Thursday, September 30, 2010

The green stuff

Medicine is such an interesting concept to observe in another culture.

I don't think I have written about chicken pox on here before.

But before I get into that story, I must acquaint you with a staple of Russian first aid: the green stuff. It's a popular antiseptic here that is BRIGHT GREEN. In fact, its Latin name translates literally "Brilliant green." And it doesn't wash off right away. Before I knew this, I thought Russian kids really liked to play with markers...

I didn't want to embarrass anyone I know by taking a photo, so I swiped one off the internet...

And that brings me to the chicken pox. A friend of mine (a college student here) recently became infected, and we went to visit him after church, since we'd all had it in childhood. Hospitalization is more common in Russia, but our friend also lives in the dormitory, so that made it even more necessary for him to be quarantined. continue/-

The hospital is one of the bigger facilities in town, and instead of being divided into wings, the wards are all in separate buildings, probably built at different times over the years.

We had a fun time finding the ward where our friend was staying...




We didn't have to show ID, but we did have to have shoe-covers and were not allowed to enter the ward wearing a coat (although one could carry said coat over one's arm).

When we finally made our way to the right place, we saw our friend, and he was...green. Most of his face and neck and then selected spots were covered in the green stuff.

But he wasn't the only one! A few older guys were shuffling around, with sections of their head and scalp dyed green by the ointment! Think rock concert meets nursing home.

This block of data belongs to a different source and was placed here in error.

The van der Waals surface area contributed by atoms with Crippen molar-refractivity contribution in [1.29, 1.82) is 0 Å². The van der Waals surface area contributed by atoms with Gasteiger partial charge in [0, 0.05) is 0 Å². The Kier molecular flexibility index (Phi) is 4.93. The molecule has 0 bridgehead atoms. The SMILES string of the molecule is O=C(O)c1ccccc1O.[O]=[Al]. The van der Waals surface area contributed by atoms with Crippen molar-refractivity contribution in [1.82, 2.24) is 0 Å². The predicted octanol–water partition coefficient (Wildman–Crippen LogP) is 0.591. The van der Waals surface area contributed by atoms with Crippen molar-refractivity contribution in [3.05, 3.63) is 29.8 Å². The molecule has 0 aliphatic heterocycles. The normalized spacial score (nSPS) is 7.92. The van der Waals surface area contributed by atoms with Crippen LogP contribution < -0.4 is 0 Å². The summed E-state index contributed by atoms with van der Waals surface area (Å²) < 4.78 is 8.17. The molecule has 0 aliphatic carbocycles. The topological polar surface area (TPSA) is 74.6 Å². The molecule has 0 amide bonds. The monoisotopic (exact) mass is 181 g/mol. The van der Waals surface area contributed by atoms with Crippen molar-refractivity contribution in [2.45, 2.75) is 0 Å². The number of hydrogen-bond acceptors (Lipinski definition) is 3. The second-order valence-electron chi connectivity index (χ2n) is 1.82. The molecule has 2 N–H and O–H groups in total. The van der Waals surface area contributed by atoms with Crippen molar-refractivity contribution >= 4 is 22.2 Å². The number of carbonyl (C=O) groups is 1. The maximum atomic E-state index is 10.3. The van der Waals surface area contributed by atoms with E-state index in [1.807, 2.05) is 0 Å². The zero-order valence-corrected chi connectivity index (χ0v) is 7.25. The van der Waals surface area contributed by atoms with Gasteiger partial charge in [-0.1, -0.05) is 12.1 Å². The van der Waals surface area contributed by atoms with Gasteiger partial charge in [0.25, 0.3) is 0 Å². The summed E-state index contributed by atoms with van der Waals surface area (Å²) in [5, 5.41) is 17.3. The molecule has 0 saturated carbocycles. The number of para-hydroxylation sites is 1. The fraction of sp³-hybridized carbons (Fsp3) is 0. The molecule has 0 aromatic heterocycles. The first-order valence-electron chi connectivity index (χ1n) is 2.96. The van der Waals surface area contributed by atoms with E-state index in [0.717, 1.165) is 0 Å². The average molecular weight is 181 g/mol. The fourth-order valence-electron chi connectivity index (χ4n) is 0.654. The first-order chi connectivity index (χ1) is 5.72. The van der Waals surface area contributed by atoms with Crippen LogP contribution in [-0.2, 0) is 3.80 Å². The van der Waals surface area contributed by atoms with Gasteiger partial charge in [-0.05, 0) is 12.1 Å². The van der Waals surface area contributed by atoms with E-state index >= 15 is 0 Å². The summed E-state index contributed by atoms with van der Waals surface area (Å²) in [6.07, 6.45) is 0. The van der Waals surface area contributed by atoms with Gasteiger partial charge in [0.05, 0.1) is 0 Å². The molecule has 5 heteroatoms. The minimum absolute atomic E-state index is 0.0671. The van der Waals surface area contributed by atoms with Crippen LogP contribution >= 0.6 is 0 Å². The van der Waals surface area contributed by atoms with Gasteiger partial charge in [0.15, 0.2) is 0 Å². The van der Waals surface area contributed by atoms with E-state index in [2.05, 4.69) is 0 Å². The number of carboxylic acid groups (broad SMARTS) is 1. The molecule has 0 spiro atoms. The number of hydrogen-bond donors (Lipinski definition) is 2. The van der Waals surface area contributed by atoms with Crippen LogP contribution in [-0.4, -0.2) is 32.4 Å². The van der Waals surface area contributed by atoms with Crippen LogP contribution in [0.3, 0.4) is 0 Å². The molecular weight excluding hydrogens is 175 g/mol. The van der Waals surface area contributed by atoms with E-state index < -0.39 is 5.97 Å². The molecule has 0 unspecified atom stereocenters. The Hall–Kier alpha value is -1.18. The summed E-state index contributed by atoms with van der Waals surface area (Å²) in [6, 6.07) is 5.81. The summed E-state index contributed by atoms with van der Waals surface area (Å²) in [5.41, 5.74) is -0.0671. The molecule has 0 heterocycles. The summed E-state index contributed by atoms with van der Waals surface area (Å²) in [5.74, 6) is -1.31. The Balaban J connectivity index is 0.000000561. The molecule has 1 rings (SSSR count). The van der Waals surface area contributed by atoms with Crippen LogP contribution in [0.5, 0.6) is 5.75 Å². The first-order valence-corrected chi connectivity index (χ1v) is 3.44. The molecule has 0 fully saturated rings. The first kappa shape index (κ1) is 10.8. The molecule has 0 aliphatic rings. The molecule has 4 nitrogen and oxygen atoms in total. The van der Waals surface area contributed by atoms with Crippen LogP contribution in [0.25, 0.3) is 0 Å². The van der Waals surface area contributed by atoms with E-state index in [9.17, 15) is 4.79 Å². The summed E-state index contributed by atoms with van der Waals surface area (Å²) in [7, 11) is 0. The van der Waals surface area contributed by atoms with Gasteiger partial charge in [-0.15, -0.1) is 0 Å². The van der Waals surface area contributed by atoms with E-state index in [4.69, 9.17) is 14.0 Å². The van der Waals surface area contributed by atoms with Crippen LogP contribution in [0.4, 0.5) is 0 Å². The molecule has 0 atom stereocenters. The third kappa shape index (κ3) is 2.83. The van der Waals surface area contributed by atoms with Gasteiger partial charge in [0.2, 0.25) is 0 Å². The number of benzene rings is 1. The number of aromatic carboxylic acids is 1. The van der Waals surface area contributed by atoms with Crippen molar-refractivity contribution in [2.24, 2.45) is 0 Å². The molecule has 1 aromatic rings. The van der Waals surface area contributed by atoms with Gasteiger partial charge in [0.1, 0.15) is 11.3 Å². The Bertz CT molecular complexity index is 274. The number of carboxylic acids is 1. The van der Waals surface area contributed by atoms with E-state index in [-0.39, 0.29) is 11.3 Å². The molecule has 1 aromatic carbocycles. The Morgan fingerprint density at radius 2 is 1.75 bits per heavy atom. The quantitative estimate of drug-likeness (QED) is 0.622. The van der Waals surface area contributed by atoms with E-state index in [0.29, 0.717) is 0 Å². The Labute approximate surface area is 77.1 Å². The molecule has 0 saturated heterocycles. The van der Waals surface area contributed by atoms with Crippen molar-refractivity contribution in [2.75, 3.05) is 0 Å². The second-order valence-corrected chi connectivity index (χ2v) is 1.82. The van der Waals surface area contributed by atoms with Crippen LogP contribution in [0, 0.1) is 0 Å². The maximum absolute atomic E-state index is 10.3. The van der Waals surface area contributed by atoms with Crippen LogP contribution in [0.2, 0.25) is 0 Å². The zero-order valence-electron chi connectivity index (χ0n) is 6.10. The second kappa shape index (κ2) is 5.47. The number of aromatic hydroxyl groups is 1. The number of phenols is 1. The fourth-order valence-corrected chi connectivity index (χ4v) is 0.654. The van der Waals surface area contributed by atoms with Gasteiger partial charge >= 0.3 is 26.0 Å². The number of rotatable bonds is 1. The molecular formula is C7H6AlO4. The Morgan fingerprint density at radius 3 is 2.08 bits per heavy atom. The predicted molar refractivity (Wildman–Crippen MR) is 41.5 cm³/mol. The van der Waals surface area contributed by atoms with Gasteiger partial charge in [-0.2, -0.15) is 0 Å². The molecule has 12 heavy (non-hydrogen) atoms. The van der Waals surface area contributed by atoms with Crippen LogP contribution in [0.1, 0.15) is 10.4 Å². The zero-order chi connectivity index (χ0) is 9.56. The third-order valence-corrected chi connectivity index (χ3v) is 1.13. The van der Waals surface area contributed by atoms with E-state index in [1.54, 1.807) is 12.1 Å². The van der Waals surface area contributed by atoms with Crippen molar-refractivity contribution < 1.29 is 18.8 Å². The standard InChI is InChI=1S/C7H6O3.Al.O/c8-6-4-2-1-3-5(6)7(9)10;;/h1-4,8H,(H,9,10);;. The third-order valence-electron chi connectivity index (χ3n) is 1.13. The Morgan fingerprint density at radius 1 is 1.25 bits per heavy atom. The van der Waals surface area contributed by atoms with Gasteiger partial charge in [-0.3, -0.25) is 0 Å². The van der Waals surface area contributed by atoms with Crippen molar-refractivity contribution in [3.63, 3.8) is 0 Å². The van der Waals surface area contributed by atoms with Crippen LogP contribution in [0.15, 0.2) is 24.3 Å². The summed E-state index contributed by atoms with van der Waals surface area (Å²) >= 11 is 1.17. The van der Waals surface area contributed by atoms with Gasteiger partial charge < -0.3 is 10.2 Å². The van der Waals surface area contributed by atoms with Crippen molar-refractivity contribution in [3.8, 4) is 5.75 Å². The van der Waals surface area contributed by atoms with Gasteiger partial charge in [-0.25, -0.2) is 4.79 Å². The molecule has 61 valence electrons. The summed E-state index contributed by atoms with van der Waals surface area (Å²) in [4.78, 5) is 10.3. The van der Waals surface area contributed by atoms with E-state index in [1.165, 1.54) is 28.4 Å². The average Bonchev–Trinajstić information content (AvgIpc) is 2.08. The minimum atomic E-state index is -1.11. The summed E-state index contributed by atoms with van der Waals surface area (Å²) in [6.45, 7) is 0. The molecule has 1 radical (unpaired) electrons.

We sat in the hallway for awhile hanging out and playing with balloons leftover from Sunday school, when the nurse wasn't looking.

Tuesday, September 28, 2010

Into the furnace

The story of Shadrach, Meshach, and Abednego (I always liked saying those names) is one so familiar from the Sunday school days. But even now, I'm amazed each time I read this testimony of the Lord's power and favor.

It struck me recently that the story isn't only about what happens when we trust in God, it's also about what goes through the mind of someone who does not yet believe. And that's a perspective about which I sometimes lack understanding.

While reading Daniel 3, something made me examine the king's point of view. This isn't a fairytale-God gives us examples in the form of humans who really lived and experienced real emotions that we can relate to. It might be obvious who the "good guys" are, but the "bad guys" sometimes aren't too far off from our flawed selves. Here is a king, full of power, grasping at human answers to a problem that only God can solve. more/-

King Nebuchadnezzar has already been shown what will be in the future, and now he tries to somehow change his fate.

What I saw in these measures was fear.